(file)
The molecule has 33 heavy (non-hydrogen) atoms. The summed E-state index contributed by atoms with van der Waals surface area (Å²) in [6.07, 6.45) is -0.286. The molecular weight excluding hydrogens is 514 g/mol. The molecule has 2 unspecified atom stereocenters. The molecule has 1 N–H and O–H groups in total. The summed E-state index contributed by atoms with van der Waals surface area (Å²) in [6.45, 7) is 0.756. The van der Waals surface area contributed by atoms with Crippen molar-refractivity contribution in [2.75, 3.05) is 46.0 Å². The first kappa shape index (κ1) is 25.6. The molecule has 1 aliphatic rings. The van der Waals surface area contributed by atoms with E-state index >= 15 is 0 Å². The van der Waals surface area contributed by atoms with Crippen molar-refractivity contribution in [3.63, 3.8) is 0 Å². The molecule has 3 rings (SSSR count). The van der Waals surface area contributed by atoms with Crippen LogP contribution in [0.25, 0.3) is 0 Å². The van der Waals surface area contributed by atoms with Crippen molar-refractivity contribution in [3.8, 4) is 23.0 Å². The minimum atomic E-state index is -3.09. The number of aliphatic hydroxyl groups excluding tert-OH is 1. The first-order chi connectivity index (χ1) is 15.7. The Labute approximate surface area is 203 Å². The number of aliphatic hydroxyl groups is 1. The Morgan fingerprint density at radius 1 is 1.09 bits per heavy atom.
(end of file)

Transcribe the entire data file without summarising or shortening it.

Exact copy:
The molecule has 33 heavy (non-hydrogen) atoms. The summed E-state index contributed by atoms with van der Waals surface area (Å²) in [6.07, 6.45) is -0.286. The molecular weight excluding hydrogens is 514 g/mol. The molecule has 2 unspecified atom stereocenters. The molecule has 1 N–H and O–H groups in total. The summed E-state index contributed by atoms with van der Waals surface area (Å²) in [6.45, 7) is 0.756. The van der Waals surface area contributed by atoms with Crippen molar-refractivity contribution in [2.75, 3.05) is 46.0 Å². The first kappa shape index (κ1) is 25.6. The molecule has 1 aliphatic rings. The van der Waals surface area contributed by atoms with E-state index >= 15 is 0 Å². The van der Waals surface area contributed by atoms with Crippen molar-refractivity contribution in [3.63, 3.8) is 0 Å². The molecule has 3 rings (SSSR count). The van der Waals surface area contributed by atoms with Crippen LogP contribution in [0.25, 0.3) is 0 Å². The van der Waals surface area contributed by atoms with Crippen molar-refractivity contribution in [3.8, 4) is 23.0 Å². The minimum atomic E-state index is -3.09. The number of aliphatic hydroxyl groups excluding tert-OH is 1. The first-order chi connectivity index (χ1) is 15.7. The Labute approximate surface area is 203 Å². The number of aliphatic hydroxyl groups is 1. The Morgan fingerprint density at radius 1 is 1.09 bits per heavy atom.